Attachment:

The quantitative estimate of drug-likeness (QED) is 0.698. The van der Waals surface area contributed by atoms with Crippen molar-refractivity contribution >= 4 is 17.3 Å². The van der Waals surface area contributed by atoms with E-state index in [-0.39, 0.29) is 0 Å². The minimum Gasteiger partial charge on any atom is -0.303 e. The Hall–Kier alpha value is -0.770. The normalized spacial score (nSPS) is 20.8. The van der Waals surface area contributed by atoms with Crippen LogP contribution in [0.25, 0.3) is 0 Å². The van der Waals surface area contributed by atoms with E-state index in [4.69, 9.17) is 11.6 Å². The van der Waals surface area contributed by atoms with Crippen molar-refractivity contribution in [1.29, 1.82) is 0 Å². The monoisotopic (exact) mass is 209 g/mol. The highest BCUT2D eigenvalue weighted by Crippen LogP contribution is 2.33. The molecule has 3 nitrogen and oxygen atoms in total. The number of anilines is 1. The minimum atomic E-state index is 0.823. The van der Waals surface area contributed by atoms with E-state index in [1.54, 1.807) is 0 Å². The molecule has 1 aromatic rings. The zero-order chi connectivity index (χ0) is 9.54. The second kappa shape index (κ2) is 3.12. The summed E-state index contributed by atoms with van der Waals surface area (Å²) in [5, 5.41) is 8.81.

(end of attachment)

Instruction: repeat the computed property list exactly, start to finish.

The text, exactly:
The quantitative estimate of drug-likeness (QED) is 0.698. The van der Waals surface area contributed by atoms with Crippen molar-refractivity contribution >= 4 is 17.3 Å². The van der Waals surface area contributed by atoms with E-state index in [-0.39, 0.29) is 0 Å². The minimum Gasteiger partial charge on any atom is -0.303 e. The Hall–Kier alpha value is -0.770. The normalized spacial score (nSPS) is 20.8. The van der Waals surface area contributed by atoms with Crippen LogP contribution in [0.25, 0.3) is 0 Å². The van der Waals surface area contributed by atoms with E-state index in [4.69, 9.17) is 11.6 Å². The van der Waals surface area contributed by atoms with Crippen molar-refractivity contribution in [1.29, 1.82) is 0 Å². The monoisotopic (exact) mass is 209 g/mol. The highest BCUT2D eigenvalue weighted by Crippen LogP contribution is 2.33. The molecule has 3 nitrogen and oxygen atoms in total. The number of anilines is 1. The minimum atomic E-state index is 0.823. The van der Waals surface area contributed by atoms with E-state index in [1.54, 1.807) is 0 Å². The molecule has 1 aromatic rings. The zero-order chi connectivity index (χ0) is 9.54. The second kappa shape index (κ2) is 3.12. The summed E-state index contributed by atoms with van der Waals surface area (Å²) in [5, 5.41) is 8.81.